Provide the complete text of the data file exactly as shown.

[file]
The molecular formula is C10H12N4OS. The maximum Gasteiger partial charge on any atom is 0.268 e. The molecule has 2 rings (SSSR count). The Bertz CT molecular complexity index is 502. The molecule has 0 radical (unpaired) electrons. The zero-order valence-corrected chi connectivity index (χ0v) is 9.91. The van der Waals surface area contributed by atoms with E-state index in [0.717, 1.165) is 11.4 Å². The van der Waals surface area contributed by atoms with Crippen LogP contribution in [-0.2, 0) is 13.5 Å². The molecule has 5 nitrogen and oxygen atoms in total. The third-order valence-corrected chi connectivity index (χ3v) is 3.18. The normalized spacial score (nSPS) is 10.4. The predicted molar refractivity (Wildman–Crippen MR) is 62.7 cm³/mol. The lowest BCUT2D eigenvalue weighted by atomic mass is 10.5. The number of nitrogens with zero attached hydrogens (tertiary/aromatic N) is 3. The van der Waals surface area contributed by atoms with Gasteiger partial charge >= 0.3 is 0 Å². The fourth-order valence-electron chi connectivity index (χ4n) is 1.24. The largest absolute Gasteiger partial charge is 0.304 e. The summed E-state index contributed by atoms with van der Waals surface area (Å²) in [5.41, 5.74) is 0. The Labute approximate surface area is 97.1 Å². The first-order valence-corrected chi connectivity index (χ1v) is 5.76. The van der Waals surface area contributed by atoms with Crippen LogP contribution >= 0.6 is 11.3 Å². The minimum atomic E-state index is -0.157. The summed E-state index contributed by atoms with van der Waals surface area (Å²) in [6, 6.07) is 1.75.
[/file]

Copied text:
The molecular formula is C10H12N4OS. The maximum Gasteiger partial charge on any atom is 0.268 e. The molecule has 2 rings (SSSR count). The Bertz CT molecular complexity index is 502. The molecule has 0 radical (unpaired) electrons. The zero-order valence-corrected chi connectivity index (χ0v) is 9.91. The van der Waals surface area contributed by atoms with E-state index in [0.717, 1.165) is 11.4 Å². The van der Waals surface area contributed by atoms with Crippen LogP contribution in [-0.2, 0) is 13.5 Å². The molecule has 5 nitrogen and oxygen atoms in total. The third-order valence-corrected chi connectivity index (χ3v) is 3.18. The normalized spacial score (nSPS) is 10.4. The predicted molar refractivity (Wildman–Crippen MR) is 62.7 cm³/mol. The lowest BCUT2D eigenvalue weighted by atomic mass is 10.5. The number of nitrogens with zero attached hydrogens (tertiary/aromatic N) is 3. The van der Waals surface area contributed by atoms with Gasteiger partial charge >= 0.3 is 0 Å². The fourth-order valence-electron chi connectivity index (χ4n) is 1.24. The largest absolute Gasteiger partial charge is 0.304 e. The summed E-state index contributed by atoms with van der Waals surface area (Å²) in [5.41, 5.74) is 0. The Labute approximate surface area is 97.1 Å². The first-order valence-corrected chi connectivity index (χ1v) is 5.76. The van der Waals surface area contributed by atoms with Crippen LogP contribution >= 0.6 is 11.3 Å². The minimum atomic E-state index is -0.157. The summed E-state index contributed by atoms with van der Waals surface area (Å²) in [6, 6.07) is 1.75.